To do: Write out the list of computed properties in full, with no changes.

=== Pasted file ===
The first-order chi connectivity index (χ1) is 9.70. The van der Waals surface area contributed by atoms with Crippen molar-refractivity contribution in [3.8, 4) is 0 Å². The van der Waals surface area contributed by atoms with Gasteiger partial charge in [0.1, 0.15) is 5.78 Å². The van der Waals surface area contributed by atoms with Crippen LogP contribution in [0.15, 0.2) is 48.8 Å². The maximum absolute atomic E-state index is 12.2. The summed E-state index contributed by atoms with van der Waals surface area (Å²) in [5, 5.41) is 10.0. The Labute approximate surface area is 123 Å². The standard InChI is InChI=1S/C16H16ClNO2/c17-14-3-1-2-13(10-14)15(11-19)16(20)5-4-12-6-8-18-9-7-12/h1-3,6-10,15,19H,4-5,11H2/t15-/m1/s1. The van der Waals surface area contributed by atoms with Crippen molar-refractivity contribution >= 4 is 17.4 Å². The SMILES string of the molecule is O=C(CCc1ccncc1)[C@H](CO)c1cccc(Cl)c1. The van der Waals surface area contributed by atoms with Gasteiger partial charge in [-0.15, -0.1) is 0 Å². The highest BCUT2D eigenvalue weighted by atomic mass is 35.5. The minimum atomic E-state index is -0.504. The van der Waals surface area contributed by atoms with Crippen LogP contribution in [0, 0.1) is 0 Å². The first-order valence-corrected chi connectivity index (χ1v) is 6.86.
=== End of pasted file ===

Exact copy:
The first-order chi connectivity index (χ1) is 9.70. The van der Waals surface area contributed by atoms with Crippen molar-refractivity contribution in [3.8, 4) is 0 Å². The van der Waals surface area contributed by atoms with Gasteiger partial charge in [0.1, 0.15) is 5.78 Å². The van der Waals surface area contributed by atoms with Crippen LogP contribution in [0.15, 0.2) is 48.8 Å². The maximum absolute atomic E-state index is 12.2. The summed E-state index contributed by atoms with van der Waals surface area (Å²) in [5, 5.41) is 10.0. The Labute approximate surface area is 123 Å². The standard InChI is InChI=1S/C16H16ClNO2/c17-14-3-1-2-13(10-14)15(11-19)16(20)5-4-12-6-8-18-9-7-12/h1-3,6-10,15,19H,4-5,11H2/t15-/m1/s1. The van der Waals surface area contributed by atoms with Crippen molar-refractivity contribution >= 4 is 17.4 Å². The SMILES string of the molecule is O=C(CCc1ccncc1)[C@H](CO)c1cccc(Cl)c1. The van der Waals surface area contributed by atoms with Gasteiger partial charge in [-0.15, -0.1) is 0 Å². The highest BCUT2D eigenvalue weighted by atomic mass is 35.5. The minimum atomic E-state index is -0.504. The van der Waals surface area contributed by atoms with Crippen LogP contribution in [0, 0.1) is 0 Å². The first-order valence-corrected chi connectivity index (χ1v) is 6.86.